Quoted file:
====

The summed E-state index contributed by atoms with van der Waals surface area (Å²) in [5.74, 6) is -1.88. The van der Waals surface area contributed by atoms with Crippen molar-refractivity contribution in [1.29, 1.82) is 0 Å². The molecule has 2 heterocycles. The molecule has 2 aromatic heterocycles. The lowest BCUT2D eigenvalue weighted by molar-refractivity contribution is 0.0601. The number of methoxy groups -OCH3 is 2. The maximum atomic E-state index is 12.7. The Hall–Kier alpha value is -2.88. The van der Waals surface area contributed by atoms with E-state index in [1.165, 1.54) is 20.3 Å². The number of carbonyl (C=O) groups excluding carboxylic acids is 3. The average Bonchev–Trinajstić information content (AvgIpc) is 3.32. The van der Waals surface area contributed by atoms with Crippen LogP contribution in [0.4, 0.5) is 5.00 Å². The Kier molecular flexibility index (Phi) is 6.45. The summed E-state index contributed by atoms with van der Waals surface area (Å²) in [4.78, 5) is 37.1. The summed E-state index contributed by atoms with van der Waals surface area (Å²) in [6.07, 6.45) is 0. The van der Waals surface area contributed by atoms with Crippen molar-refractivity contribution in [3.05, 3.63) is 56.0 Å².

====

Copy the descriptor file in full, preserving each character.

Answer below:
The summed E-state index contributed by atoms with van der Waals surface area (Å²) in [5.74, 6) is -1.88. The van der Waals surface area contributed by atoms with Crippen molar-refractivity contribution in [1.29, 1.82) is 0 Å². The molecule has 2 heterocycles. The molecule has 2 aromatic heterocycles. The lowest BCUT2D eigenvalue weighted by molar-refractivity contribution is 0.0601. The number of methoxy groups -OCH3 is 2. The maximum atomic E-state index is 12.7. The Hall–Kier alpha value is -2.88. The van der Waals surface area contributed by atoms with E-state index in [1.165, 1.54) is 20.3 Å². The number of carbonyl (C=O) groups excluding carboxylic acids is 3. The average Bonchev–Trinajstić information content (AvgIpc) is 3.32. The van der Waals surface area contributed by atoms with Crippen LogP contribution in [0.4, 0.5) is 5.00 Å². The Kier molecular flexibility index (Phi) is 6.45. The summed E-state index contributed by atoms with van der Waals surface area (Å²) in [4.78, 5) is 37.1. The summed E-state index contributed by atoms with van der Waals surface area (Å²) in [6.07, 6.45) is 0. The van der Waals surface area contributed by atoms with Crippen molar-refractivity contribution in [3.05, 3.63) is 56.0 Å².